STATE OF MINNESOTA
IN COURT OF APPEALS
C7-96-611

State of Minnesota,
Respondent,

vs.

Tim Lindholm,
Appellant.

Filed December 31, 1996
Affirmed
Foley, Judge
*

Hennepin County District Court
File No. 95-076063

Hubert H. Humphrey, III, Attorney General, 1400 NCL Tower, 445 Minnesota Street, St. Paul, MN 55101 (for Respondent)

Rolf A. Sponheim, Assistant City Attorney, City of Minnetonka, 14600 Minnetonka Boulevard, Minnetonka, MN 55345 (for Respondent)

Brian R. Salita, Law Office of Brian R. Salita, 300 Southdale Place, 3400 West 66th Street, Edina, MN 55435 (for Appellant)

Considered and decided by Kalitowski, Presiding Judge, Toussaint, Chief Judge, and Foley, Judge.

S Y L L A B U S

"Immediate and personal supervision," in the context of Minn. Stat. § 321.01, subd. 9 (1996), requires that the licensed plumber supervising a plumber's apprentice be physically present at the work site.

O P I N I O N

FOLEY, Judge

Appellant Tim Lindholm contends that Minn. Stat. § 326.01, subd. 9 (1996), requiring apprentice plumbers to work under the "immediate and personal supervision" of a licensed journeyman or master plumber, does not require that the master or journeyman plumber be physically present at the job site.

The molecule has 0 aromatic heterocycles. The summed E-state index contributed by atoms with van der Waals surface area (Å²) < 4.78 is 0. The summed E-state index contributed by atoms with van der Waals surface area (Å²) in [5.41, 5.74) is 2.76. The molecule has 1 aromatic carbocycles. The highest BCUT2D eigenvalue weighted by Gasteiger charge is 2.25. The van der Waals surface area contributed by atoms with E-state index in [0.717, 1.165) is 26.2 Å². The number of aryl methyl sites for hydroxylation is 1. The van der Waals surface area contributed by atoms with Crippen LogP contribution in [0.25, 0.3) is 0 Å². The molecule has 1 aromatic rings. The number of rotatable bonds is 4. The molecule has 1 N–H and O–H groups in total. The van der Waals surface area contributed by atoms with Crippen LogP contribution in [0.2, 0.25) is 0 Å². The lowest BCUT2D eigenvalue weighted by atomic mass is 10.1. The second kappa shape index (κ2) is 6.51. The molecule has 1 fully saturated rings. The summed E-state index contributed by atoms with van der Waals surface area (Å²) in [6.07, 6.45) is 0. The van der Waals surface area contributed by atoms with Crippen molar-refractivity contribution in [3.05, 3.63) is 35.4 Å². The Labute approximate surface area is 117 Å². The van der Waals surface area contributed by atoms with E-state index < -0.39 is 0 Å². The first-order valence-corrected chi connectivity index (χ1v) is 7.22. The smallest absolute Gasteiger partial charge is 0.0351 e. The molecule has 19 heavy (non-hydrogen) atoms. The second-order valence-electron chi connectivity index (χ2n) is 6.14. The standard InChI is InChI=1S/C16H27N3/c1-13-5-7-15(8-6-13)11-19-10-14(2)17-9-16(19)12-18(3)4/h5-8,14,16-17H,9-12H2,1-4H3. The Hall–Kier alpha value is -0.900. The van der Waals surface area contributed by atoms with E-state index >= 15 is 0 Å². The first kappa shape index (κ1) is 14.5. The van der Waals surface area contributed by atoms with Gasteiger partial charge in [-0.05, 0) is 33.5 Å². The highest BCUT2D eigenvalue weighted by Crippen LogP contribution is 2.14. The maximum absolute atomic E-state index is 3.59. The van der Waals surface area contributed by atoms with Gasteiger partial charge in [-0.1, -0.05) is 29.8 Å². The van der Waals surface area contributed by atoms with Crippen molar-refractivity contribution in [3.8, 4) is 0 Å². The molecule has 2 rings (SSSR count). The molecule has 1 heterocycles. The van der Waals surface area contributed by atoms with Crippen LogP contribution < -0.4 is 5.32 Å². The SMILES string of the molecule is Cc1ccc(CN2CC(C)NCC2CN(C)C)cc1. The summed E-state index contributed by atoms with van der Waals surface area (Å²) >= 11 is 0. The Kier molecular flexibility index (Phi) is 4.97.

FACTS

Appellant was convicted of aiding, advising, hiring, counseling, or conspiring with another to commit plumbing without a state license in violation of Minn. Stat. §§ 326.40, subd. 1, 609.05, subd. 1, and 645.241 (1996), and assisting, authorizing, or permitting plumbing without a city license in violation of Minnetonka, Minn., Code of Ordinances §§ 415.00(1), 415.30, 1300.00(1)(a), and 1300.01(1). Although both crimes are misdemeanors, the state certified them as petty misdemeanors before trial. The court found appellant guilty and imposed fines of $50 on each count for a total fine of $100.